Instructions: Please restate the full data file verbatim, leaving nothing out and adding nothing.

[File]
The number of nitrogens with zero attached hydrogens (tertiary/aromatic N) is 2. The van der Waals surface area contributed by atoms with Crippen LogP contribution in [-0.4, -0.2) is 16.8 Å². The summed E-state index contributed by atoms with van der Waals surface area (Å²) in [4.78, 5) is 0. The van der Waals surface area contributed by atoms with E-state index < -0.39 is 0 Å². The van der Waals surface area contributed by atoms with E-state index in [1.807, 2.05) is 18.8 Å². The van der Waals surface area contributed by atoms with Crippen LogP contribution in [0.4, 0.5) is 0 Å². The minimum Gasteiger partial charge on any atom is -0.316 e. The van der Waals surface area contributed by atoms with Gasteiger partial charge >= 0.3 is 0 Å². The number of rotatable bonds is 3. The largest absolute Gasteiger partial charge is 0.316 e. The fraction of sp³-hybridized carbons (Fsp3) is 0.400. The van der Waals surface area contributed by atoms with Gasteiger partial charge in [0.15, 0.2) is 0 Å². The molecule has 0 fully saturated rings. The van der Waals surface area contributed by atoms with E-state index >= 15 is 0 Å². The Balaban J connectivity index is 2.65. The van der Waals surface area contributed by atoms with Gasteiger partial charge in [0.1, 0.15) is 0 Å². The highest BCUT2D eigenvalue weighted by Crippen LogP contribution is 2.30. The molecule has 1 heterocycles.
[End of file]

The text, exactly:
The number of nitrogens with zero attached hydrogens (tertiary/aromatic N) is 2. The van der Waals surface area contributed by atoms with Crippen LogP contribution in [-0.4, -0.2) is 16.8 Å². The summed E-state index contributed by atoms with van der Waals surface area (Å²) in [4.78, 5) is 0. The van der Waals surface area contributed by atoms with E-state index < -0.39 is 0 Å². The van der Waals surface area contributed by atoms with E-state index in [1.807, 2.05) is 18.8 Å². The van der Waals surface area contributed by atoms with Crippen LogP contribution in [0.4, 0.5) is 0 Å². The minimum Gasteiger partial charge on any atom is -0.316 e. The van der Waals surface area contributed by atoms with Gasteiger partial charge >= 0.3 is 0 Å². The number of rotatable bonds is 3. The largest absolute Gasteiger partial charge is 0.316 e. The fraction of sp³-hybridized carbons (Fsp3) is 0.400. The van der Waals surface area contributed by atoms with Gasteiger partial charge in [0.15, 0.2) is 0 Å². The molecule has 0 fully saturated rings. The van der Waals surface area contributed by atoms with E-state index >= 15 is 0 Å². The Balaban J connectivity index is 2.65. The van der Waals surface area contributed by atoms with Gasteiger partial charge in [0.1, 0.15) is 0 Å². The highest BCUT2D eigenvalue weighted by Crippen LogP contribution is 2.30. The molecule has 1 heterocycles.